WHO updates COVID vaccine and clinical care guidelines

Regulatory NewsRegulatory News | 26 January 2021 |  By 

The World Health Organization (WHO) has released recommendations that include the use of low-dose anticoagulants for hospitalized patients with COVID-19 to reduce the risk of venous thromboembolism. That recommendation accompanies four other updates to the agency’s “living guidance” document for clinical management of patients with COVID-19.
For inpatients, the specific anticoagulation regimen recommended is thromboprophylaxis-level dosing rather than intermediate or therapeutic dosing for inpatients with COVID-19, barring indications for higher levels of anticoagulation medications.
For the subset of symptomatic COVID-19 patients at home who are at risk for progression to severe disease, the document recommends pulse oximetry monitoring “as part of a package of care” that includes education and follow-up.
Inpatients with severe COVID-19 who are receiving supplemental oxygen or non-invasive monitoring may be placed in the prone position while awake, according to another recommendation.
Broader care management recommendations included in the 26 January updates include a preference for clinical judgment over prediction models to guide admission and ICU transfer decisions for patients with COVID-19. Factors such as patient values and preferences and both local and national policy should play into clinical decisionmaking, according to the guidance document.
Existing care bundles – “three or more evidence-informed practices delivered together and consistently to improve care” – can be used for critically ill COVID-19 patients. These bundles may be formulated by the hospital or be ICU-specific, but they can be “adapted as necessary for local circumstances.”
All of the updated recommendations are conditional, and carry an evidentiary weighting of low, or very low, certainty.
In a separate announcement, WHO’s Strategic Advisory Group of Experts (SAGE) that focuses on immunizations detailed interim recommendations for the COVID-19 vaccine jointly developed by Moderna and the US National Institutes of Health.
The vaccine is indicated for us in adults aged 18 years and up, and priority should be given to high-risk health workers and older individuals, with other groups included as more vaccine doses are available. Equity considerations should factor into prioritization, according to SAGE.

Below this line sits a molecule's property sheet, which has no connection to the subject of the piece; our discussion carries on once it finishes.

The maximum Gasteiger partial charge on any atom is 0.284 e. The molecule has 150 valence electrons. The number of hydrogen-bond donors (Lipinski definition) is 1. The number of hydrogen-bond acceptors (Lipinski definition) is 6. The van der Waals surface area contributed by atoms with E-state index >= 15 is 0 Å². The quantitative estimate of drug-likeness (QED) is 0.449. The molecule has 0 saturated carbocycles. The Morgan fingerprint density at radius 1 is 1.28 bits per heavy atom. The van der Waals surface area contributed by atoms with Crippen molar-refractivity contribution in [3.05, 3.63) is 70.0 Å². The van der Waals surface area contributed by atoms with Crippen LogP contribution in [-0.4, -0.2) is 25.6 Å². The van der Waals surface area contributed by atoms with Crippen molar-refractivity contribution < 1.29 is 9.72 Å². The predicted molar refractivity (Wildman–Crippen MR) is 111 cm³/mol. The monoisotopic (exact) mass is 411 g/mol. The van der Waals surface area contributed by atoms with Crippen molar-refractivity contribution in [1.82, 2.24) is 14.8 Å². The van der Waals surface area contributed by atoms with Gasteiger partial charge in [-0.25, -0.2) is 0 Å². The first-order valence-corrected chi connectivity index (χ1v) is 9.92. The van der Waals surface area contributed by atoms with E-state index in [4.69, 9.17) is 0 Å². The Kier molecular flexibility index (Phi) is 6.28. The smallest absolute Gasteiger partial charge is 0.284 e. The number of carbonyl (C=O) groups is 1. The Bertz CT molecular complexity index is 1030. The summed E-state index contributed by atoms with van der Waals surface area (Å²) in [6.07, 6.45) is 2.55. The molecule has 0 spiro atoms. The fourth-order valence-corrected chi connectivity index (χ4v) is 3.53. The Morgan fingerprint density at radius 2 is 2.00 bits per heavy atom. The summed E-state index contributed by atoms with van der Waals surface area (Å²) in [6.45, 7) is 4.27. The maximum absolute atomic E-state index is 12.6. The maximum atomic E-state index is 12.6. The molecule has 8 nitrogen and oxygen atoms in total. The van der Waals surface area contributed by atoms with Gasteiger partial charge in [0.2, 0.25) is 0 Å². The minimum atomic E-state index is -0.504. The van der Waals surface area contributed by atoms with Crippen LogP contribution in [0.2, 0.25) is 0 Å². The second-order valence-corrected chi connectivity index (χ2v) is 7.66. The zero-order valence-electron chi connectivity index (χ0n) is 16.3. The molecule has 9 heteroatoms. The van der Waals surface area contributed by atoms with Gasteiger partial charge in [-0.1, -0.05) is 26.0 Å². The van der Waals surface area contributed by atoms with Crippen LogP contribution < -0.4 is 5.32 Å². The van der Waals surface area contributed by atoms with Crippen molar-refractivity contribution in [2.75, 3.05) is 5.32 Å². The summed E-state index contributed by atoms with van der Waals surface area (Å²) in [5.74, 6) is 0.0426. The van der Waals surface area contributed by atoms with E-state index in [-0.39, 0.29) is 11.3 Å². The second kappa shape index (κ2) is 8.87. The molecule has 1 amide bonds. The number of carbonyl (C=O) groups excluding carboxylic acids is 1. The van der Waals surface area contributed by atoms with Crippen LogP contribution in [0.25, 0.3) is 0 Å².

The advisory group reiterated that the vaccine is safe and effective, even in patients with known comorbidities. Those who are immunocompromised can also be vaccinated but should be counseled about risk, as should those living with HIV.
Breast feeding women who are in a priority group eligible for vaccination should be offered the vaccine, and need not discontinue breastfeeding.
In a break from recommendations of some other regulators including the US Food and Drug Administration (FDA) and the European Medicines Agency (EMA), SAGE currently recommends against vaccination of pregnant women who are not at high exposure risk. Both FDA and EMA recommend that pregnant women make a decision about vaccination in consultation with a health care professional after weighing benefits against potential risks.
The interim guidance document from SAGE also details a dosing regimen of two doses 28 days apart, but notes that “if necessary,” that interval can be stretched to 42 days. This maximum acceptable interval mirrors the scheme delinated by the US Centers for Disease Control and Prevention in a 21 January update to its website.
SAGE interim guidance
COVID-19 Clinical management: living guidance


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